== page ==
My senior year winning a Big East title was really memorable as we did it in style vs West Virginia and not much time on the clock.
For me the most memorable times were the practices and running sessions we would have, I feed off of doing things that no one else does. Working harder and knowing that I am going to wake up and run to the park and back made me excited. As a competitor, those are the best memories I have because when you look at a game its only 90 minutes, but when you look at how many minutes you train and run for that game itâ€™s remarkable. Thats where your passion is, its when no one is looking.
DH: What did you enjoy the most about playing high school and youth soccer on Long Island?
GS: My fondest moments of high school and youth soccer would definitely have to be the traveling. I was very fortunate to travel the world becasue of soccer. The friendships I have built will last a lifetime and I am grateful for that. My godson, his father I met thru soccer and he personally trained me and my brother and now I have my godson in MPSC. Everything really does come full cycle. I have met some great coaches and trainers that have all helped me not only be the player that I am but the man that I am today.
The one thing that I will never forget though is me and my brother everyday would play in the backyard. Everyday until it was dinner, we played 1vs1 all day after school or the megging game where you would play 5 games up to 3 where you would have to meg the other guy. There is no magic recipe for success. It comes down to how bad you want it. If you want it bad, you will train everyday and play everday, inside the house outside the house. Play with a sock, it doesnt matter.
DH: What are your thoughts about the positive aspects of soccer on Long Island and the areas where it can be improved?
GS: I am not very optimistic about Long Island soccer right now to be completely honest. Kids do not touch the ball enough, nowhere near where they should be. We have a disadvantage with the weather over some other regions and I donâ€™t think Long Island soccer is where it should be. If we want to be a hub for soccer development and produce great players, we need to be touching the ball more. Too many kids are spoiled, and want the best cleats or the best jersey, I am not in favor of this.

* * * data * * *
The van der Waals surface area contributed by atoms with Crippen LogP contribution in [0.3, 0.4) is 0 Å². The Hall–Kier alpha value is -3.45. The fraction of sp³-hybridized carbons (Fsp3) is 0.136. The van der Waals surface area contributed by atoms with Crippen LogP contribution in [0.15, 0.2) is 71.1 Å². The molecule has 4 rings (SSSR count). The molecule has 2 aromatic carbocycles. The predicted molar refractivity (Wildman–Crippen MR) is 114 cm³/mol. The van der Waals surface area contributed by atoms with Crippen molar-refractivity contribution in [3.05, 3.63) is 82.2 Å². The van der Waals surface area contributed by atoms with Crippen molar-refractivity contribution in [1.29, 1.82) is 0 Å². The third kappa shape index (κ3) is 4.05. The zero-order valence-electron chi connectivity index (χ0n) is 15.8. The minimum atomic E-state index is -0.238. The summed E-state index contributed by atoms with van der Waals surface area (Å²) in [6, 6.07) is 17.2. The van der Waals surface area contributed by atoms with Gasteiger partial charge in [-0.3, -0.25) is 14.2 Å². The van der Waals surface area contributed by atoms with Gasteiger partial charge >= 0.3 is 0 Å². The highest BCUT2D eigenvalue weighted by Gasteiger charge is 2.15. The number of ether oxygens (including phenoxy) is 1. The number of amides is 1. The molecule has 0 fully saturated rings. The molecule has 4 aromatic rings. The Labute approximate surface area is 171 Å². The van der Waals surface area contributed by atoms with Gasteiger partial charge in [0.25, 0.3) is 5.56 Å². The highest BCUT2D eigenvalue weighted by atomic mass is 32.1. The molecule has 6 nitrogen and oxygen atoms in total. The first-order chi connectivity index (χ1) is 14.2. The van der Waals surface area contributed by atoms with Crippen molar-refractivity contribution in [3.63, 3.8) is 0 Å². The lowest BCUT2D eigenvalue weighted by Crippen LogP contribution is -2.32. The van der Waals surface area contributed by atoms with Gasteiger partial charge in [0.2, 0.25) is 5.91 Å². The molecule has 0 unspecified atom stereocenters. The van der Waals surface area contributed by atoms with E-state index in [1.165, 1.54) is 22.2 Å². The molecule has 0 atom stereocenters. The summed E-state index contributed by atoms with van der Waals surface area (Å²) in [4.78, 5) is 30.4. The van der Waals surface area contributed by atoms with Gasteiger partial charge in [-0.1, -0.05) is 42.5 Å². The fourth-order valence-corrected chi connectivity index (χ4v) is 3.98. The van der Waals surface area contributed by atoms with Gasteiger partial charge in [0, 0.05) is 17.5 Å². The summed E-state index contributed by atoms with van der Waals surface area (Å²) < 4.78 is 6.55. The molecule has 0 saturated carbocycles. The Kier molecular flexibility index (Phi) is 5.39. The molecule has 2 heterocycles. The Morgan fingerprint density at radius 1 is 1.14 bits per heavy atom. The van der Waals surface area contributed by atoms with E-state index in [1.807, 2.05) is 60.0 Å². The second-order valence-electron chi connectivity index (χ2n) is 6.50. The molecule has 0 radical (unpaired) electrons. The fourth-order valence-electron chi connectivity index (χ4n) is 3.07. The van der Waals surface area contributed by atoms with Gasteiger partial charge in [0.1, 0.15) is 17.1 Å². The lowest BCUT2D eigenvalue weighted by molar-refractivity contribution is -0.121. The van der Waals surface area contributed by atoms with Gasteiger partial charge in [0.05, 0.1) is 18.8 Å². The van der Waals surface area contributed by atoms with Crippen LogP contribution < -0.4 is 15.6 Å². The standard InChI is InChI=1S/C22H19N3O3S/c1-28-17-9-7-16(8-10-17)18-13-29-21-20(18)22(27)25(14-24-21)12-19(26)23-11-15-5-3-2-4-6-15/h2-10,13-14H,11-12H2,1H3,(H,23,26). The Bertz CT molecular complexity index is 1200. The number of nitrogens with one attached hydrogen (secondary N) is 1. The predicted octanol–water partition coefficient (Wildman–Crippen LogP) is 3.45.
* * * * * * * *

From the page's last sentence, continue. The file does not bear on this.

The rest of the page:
Parents are also killing their kids hopes and dreams because they interfere with their children to much. They give input for their kids when they donâ€™t even know whatâ€™s best for them. An example would be (and I see this way to often), the child or player is playing poorly or does not do something right, does not get enough time, or someone beats him out of a spot, whatever the case may be. They
always blame the coach or trainer. Parents and players should instead be asking, “What do I have to do to get better?” and “How can I better myself to get the trainerâ€™s attention?”.
When I was younger and learning how to play soccer I will never forget this. I was having a bad day and I complained to my father once about another player, and he told me he never wanted to hear that from me again. He told me how do you accept responsiblity to help that player get better or to do as the trainer wants you to do.
The one positive is that soccer on Long Island is growing as more and more kids are playing and that gives us hope for the future.
DH: What advice would give to a young person on Long Island who plays soccer and wants to improve as a player?
GS: If I had to give advice to a younger player it is simple. You want to play professional or you want to get a scholarship for school and make your parents proud, then touch the ball every day. Take criticsm and understand what your weaknesses are and work on them.